Black Friday might be over but Facebook is encouraging consumers to continue to support Black businesses beyond the busiest shopping day of the year.
Colleagues on Facebook’s small business team Remi Ray and Rachel Hawk are the spearheaders of the #BuyBlack Friday campaign, a multifaceted way to celebrate Black-owned businesses impacted most by the pandemic. The campaign includes an ongoing gift guide in partnership with U.S. Black Chambers that allows visitors to shop Black-owned brands directly from the hub, a “Lift Black Voices” page spotlighting Black entrepreneurs as well as a #BuyBlack Friday Show hosted by comedian Phoebe Robinson and featuring celebrity entrepreneurs like Gabrielle Union.
“The program was created by Black employees and some really passionate allies who are really serious about making a real impact for these businesses,” says Hawk.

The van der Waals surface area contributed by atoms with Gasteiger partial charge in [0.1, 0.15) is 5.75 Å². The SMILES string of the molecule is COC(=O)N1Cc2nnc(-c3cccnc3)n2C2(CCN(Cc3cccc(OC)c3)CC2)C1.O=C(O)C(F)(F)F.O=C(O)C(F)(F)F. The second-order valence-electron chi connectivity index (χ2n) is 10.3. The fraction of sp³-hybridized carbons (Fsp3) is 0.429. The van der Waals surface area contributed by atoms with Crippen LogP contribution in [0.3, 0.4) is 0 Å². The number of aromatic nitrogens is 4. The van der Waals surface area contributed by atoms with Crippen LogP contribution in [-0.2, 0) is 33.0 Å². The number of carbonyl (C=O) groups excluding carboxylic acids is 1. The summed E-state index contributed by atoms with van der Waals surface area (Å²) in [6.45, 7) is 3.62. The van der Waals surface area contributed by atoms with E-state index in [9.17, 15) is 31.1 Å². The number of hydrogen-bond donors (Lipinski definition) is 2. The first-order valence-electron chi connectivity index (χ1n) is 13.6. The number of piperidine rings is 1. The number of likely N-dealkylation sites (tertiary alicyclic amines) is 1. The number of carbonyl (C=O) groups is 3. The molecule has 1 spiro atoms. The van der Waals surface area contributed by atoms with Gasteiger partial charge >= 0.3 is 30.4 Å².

More than 40% of Black-owned businesses have shut down this year due to the pandemic. To further aid in recovery, Facebook launched a toolkit designed for Black business owners to maximize the use of social media in attracting consumers to their products. Facebook’s “Season of Support” initiative is also providing businesses with holiday marketing training and educational courses.
Hawk says that the idea first stemmed from the tragic death of George Floyd and the protests that followed, which motivated her to tap into perspectives of her fellow Black co-workers and take action. With the support of Facebook’s Chief Creative Officer Mark D’Arcy, she hosted a staff-wide hackathon aimed at creating innovative ways to champion the company’s diversity across departments.
“In this case we were thinking ‘how can we better show up for and better support Black small businesses?’” says Hawk. That eventually birthed Facebook’s #BuyBlack Friday campaign.
A larger #BuyBlack movement has picked up steam this year. On Instagram, the hashtag has been shared more than 2 million times. Facebook Chief Operating Officer Sheryl Sandberg also announced in a blog post that more than 3.5 million people on the platform in the U.S. have joined new groups created to support Black-owned businesses since March.
Ray and Hawk hope it isn’t just a passing trend. “We do hope that this continues into next year,” says Ray.